Methods and results

Characteristics of centres

Responses were received from 48 of the European Heart Rhythm Association (EHRA) Research Network Centres. Centre distribution by nation was : Italy 7, UK 6, Netherlands 5, France 4, Spain 3, Poland 3, Denmark 3, Germany 2, Austria 2, Greece 2, Romania 2, Armenia 1, Belgium 1, Helvetic Confederation 1, Estonia 1, Georgia 1, Norway 1, Portugal 1, Sweden 1, and Tunisia 1.

Sixty-seven percent of centres were university hospitals; 12.8% were private and 25.5% other type of hospitals. The annual implantation rate was >200 pacemakers (PM) [including cardiac resynchronization therapy-pacemaker (CRT-P)] in 62.5% of centres, while 31.3% reported rates between 50 and 200 and 6.3% less than 50. Seventy-nine percent of centres declared an annual implantation rate >50 implantable cardioverter-defibrillator (ICD) [including cardiac resynchronization therapy-defibrillator (CRT-D)] while 21% less than 50.

Prevalence of CIEDs infections

The prevalence of CIEDs infection was:

  • <0.5% for 11 centres in 2010 and 13 centres in 2011;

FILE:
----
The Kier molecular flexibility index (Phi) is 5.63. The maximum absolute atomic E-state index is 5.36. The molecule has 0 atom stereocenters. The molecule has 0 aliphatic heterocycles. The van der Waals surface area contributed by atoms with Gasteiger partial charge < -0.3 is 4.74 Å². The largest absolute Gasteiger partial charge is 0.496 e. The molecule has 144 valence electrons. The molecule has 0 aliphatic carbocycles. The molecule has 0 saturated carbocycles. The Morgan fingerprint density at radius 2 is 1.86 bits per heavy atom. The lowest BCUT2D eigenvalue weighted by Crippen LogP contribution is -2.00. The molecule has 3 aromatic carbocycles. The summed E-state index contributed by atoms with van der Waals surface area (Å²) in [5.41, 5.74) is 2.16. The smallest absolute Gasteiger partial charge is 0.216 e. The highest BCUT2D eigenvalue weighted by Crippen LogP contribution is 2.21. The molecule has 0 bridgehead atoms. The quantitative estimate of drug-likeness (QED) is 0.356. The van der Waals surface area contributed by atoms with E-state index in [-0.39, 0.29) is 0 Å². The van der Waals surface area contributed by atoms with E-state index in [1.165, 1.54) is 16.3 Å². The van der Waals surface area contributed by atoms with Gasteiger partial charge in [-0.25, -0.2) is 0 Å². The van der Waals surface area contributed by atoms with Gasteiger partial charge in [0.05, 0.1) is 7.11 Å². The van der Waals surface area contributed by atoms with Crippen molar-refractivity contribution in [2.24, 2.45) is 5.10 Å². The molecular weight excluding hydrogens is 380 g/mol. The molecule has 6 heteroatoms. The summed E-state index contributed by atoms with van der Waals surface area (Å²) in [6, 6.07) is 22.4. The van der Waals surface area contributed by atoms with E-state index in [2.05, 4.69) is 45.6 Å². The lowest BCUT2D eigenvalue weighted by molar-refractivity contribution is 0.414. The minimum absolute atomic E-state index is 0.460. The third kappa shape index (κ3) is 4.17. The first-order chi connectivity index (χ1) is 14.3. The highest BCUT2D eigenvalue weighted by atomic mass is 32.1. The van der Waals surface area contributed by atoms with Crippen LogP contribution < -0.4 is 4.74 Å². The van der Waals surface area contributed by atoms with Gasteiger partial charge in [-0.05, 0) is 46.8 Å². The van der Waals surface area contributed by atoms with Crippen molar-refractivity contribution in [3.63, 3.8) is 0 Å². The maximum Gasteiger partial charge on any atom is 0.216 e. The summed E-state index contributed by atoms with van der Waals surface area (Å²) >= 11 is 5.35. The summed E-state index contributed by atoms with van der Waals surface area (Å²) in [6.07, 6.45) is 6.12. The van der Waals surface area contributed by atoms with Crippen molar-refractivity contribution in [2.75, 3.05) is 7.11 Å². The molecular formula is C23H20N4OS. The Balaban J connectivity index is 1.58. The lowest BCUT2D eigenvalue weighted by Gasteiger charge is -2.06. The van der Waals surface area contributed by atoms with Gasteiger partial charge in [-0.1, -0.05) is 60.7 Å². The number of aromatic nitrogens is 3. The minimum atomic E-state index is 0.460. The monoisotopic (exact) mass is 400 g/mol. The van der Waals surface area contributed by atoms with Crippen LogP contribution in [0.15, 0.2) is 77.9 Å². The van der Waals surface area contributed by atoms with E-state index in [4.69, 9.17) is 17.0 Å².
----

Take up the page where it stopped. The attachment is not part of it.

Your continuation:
• >0.5≤1% for 12 centres in 2010 and 13 in 2011;

  • >1 ≤2% for 8 centres in 2010 and 10 in 2011;

  • >2≤5% for 15 centres in 2010 and 11 in 2011;

  • >5% for 1 centres in 2010 and 0 in 2011.

No centre reported a prevalence >10%.

The incidence of CIEDs infection from 2010 to 2011 decreased in 9 centres, remained the same in 34 centres, and increased in 4 centres (1 centre did not respond). Infection rates in 2010 and 2011 are represented in Figure 1.

Cardioverter-defibrillator implantation was the procedure with the highest incidence of infection according to 55.3% of centres, followed by PM implantations according to 27.7% of centres and equally CRT-P and ICD for 23.4%.

In 48% of centres replacement of devices was the intervention associated with the highest incidence of infection, followed by revision in 40.4%, upgrading in 27.7%, and first implants in 23% of centres (Figure 2).

Figure 2

Procedure considered at highest risk of infection according to the centres.

Diagnosis of infections

Suspected pocket infection